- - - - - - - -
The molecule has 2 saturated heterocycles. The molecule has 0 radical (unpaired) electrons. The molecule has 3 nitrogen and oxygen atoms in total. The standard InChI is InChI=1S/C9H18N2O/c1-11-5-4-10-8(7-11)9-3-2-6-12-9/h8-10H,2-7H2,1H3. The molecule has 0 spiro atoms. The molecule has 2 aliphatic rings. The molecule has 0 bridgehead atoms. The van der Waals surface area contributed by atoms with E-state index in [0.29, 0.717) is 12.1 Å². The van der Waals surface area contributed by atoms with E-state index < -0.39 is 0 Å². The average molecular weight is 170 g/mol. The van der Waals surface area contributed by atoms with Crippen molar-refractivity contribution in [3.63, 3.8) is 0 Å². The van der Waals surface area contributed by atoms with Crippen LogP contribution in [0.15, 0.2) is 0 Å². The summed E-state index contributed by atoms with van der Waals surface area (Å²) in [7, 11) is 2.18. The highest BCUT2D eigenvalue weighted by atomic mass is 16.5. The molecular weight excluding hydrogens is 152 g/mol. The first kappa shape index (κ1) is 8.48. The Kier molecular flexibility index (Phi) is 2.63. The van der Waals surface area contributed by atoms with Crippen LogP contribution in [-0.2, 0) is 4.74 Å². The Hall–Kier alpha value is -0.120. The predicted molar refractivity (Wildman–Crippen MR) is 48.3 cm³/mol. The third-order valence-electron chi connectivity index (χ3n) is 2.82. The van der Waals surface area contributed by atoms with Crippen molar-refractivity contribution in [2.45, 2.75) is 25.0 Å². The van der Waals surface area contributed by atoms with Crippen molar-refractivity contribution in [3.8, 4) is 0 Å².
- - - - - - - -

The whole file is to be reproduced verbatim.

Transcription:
The molecule has 2 saturated heterocycles. The molecule has 0 radical (unpaired) electrons. The molecule has 3 nitrogen and oxygen atoms in total. The standard InChI is InChI=1S/C9H18N2O/c1-11-5-4-10-8(7-11)9-3-2-6-12-9/h8-10H,2-7H2,1H3. The molecule has 0 spiro atoms. The molecule has 2 aliphatic rings. The molecule has 0 bridgehead atoms. The van der Waals surface area contributed by atoms with E-state index in [0.29, 0.717) is 12.1 Å². The van der Waals surface area contributed by atoms with E-state index < -0.39 is 0 Å². The average molecular weight is 170 g/mol. The van der Waals surface area contributed by atoms with Crippen molar-refractivity contribution in [3.63, 3.8) is 0 Å². The van der Waals surface area contributed by atoms with Crippen LogP contribution in [0.15, 0.2) is 0 Å². The summed E-state index contributed by atoms with van der Waals surface area (Å²) in [7, 11) is 2.18. The highest BCUT2D eigenvalue weighted by atomic mass is 16.5. The molecular weight excluding hydrogens is 152 g/mol. The first kappa shape index (κ1) is 8.48. The Kier molecular flexibility index (Phi) is 2.63. The van der Waals surface area contributed by atoms with Crippen LogP contribution in [-0.2, 0) is 4.74 Å². The Hall–Kier alpha value is -0.120. The predicted molar refractivity (Wildman–Crippen MR) is 48.3 cm³/mol. The third-order valence-electron chi connectivity index (χ3n) is 2.82. The van der Waals surface area contributed by atoms with Crippen molar-refractivity contribution in [2.45, 2.75) is 25.0 Å². The van der Waals surface area contributed by atoms with Crippen molar-refractivity contribution in [3.8, 4) is 0 Å².